Under the optimum conditions for any worm gear tooth profile only line contact is present when two gears of finite diameter mesh and rotate. Depending on the flexibility, a contact area of greater or lesser size is only produced under load and by a corresponding elastic deformation of the tooth surfaces. Worm gears are, in effect, crossed helical gears. However, unlike true crossed helical gears they envelop each other. With the shaft angle of the two axes usually at 90 degrees to one another, the enveloping provides a much larger area of contact. No worm gear will mesh perfectly with its mate—however carefully they are made. If such a condition was achievable one would still have to precisely locate the gearset, both axially and on the center distance. If these assembly conditions were obtainable one would still have to contend with the deformation that takes place under load.
There is a wide choice, in tooth forms, each with its own share of merits and demerits. These advantages and disadvantages can be related to the application. The tooth form selected for the gear must be conjugate, i.e., when both the worm and wheel are rotated at a specific relative uniform motion, one generates the other. Therefore, it is advisable for both the worm and mating worm wheel be produced by the same manufacturer.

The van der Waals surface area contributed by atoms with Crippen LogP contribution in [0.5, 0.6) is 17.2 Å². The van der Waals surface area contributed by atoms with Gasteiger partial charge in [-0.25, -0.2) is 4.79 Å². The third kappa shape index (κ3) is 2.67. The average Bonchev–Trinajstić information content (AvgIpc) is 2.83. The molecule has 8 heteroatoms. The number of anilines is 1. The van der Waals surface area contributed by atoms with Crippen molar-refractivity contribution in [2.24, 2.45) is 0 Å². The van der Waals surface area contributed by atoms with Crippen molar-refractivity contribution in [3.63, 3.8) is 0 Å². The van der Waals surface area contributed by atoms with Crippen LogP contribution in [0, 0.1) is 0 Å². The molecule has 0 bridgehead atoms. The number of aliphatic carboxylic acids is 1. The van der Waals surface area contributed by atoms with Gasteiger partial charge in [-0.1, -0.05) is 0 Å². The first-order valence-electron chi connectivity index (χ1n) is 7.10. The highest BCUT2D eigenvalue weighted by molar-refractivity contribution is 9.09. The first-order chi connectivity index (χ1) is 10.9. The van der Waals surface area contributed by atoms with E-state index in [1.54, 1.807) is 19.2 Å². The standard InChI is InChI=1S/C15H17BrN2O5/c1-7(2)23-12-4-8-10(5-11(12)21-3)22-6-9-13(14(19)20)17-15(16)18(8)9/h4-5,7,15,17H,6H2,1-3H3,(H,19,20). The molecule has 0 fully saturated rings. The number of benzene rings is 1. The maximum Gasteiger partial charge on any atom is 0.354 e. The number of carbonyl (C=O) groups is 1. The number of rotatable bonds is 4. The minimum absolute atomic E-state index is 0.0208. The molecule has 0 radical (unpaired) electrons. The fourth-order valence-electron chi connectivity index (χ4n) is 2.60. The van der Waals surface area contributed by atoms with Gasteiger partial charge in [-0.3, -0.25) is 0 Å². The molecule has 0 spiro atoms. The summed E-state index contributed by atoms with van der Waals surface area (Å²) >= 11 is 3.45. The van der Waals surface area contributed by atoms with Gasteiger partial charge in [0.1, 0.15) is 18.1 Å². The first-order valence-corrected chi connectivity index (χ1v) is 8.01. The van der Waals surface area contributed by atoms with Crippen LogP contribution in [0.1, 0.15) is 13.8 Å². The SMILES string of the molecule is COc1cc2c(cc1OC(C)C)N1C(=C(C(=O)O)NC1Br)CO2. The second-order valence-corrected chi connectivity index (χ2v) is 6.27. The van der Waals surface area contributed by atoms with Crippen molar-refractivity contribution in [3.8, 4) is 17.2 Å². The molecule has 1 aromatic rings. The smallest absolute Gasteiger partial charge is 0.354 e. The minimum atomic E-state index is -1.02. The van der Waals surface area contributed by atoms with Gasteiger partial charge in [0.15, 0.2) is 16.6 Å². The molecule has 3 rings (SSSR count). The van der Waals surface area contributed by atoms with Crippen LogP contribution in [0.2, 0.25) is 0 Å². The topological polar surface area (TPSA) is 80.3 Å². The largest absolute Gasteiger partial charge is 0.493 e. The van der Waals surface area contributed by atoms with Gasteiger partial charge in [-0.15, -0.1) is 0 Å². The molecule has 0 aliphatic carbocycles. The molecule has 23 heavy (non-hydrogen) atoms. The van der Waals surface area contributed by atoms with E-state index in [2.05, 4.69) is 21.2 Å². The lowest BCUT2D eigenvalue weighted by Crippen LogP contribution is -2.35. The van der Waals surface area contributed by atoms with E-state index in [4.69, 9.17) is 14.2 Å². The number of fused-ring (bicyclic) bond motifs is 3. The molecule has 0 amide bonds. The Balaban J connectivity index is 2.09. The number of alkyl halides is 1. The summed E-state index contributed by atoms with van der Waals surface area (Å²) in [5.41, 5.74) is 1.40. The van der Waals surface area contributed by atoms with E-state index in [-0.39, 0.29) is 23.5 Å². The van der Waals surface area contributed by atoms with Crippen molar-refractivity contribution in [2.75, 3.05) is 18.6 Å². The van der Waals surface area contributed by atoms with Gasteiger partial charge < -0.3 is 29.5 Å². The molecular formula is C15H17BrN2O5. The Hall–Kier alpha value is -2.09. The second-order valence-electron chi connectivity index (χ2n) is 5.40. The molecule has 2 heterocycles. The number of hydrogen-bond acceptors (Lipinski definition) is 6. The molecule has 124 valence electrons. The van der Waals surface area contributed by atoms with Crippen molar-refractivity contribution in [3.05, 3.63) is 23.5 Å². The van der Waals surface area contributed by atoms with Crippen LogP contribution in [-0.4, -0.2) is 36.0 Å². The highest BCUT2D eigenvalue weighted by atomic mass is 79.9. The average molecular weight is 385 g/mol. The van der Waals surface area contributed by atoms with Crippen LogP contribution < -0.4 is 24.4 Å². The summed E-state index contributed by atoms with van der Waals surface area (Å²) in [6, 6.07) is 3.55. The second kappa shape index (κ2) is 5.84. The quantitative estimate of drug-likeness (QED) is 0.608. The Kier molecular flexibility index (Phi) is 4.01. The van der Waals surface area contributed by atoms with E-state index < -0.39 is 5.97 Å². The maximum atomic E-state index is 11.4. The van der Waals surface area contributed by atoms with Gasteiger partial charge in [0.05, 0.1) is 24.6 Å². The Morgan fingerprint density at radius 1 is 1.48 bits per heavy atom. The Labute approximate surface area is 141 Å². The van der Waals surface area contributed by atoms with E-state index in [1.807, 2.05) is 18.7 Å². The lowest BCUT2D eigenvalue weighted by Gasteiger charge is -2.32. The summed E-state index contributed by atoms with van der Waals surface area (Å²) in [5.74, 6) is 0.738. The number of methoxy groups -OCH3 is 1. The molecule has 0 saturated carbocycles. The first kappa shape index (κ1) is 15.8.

The rotated worm develops a series of rack profiles advanced along its axis as shown in Fig. 3.1. The center section has identical pressure angles on both sides, but off-center the sections lose their symmetry. The hob has an identical series of rack sections that generate the worm teeth—the conjugate action being the same as that between a rack and a pinion. The shape of the rack contours from the tip to the root have no effect on the conjugate action when the worm and worm gear are generated with hobs that have the same type of profile and pressure angles.